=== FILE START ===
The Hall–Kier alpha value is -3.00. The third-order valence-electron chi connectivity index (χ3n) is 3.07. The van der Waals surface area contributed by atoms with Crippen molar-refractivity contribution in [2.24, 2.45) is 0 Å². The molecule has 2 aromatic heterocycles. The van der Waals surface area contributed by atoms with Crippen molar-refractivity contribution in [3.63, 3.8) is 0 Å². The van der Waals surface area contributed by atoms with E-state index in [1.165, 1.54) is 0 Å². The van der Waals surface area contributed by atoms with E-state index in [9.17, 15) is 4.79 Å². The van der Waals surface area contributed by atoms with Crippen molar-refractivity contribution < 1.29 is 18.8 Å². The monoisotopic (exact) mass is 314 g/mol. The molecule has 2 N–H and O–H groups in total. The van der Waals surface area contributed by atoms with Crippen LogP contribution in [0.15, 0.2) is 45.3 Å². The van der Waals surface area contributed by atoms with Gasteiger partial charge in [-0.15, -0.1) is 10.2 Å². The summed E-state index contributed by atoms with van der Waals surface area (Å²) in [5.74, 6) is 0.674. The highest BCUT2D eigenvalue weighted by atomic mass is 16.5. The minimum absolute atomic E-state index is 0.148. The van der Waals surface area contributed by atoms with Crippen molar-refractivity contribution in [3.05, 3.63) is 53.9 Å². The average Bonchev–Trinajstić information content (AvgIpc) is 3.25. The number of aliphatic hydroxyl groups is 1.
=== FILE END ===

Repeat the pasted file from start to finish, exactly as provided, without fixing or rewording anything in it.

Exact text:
The Hall–Kier alpha value is -3.00. The third-order valence-electron chi connectivity index (χ3n) is 3.07. The van der Waals surface area contributed by atoms with Crippen molar-refractivity contribution in [2.24, 2.45) is 0 Å². The molecule has 2 aromatic heterocycles. The van der Waals surface area contributed by atoms with Crippen molar-refractivity contribution in [3.63, 3.8) is 0 Å². The van der Waals surface area contributed by atoms with E-state index in [1.165, 1.54) is 0 Å². The van der Waals surface area contributed by atoms with E-state index in [9.17, 15) is 4.79 Å². The van der Waals surface area contributed by atoms with Crippen molar-refractivity contribution < 1.29 is 18.8 Å². The monoisotopic (exact) mass is 314 g/mol. The molecule has 2 N–H and O–H groups in total. The van der Waals surface area contributed by atoms with Crippen LogP contribution in [0.15, 0.2) is 45.3 Å². The van der Waals surface area contributed by atoms with Gasteiger partial charge in [-0.15, -0.1) is 10.2 Å². The summed E-state index contributed by atoms with van der Waals surface area (Å²) in [5.74, 6) is 0.674. The highest BCUT2D eigenvalue weighted by atomic mass is 16.5. The minimum absolute atomic E-state index is 0.148. The van der Waals surface area contributed by atoms with Crippen molar-refractivity contribution in [3.05, 3.63) is 53.9 Å². The average Bonchev–Trinajstić information content (AvgIpc) is 3.25. The number of aliphatic hydroxyl groups is 1.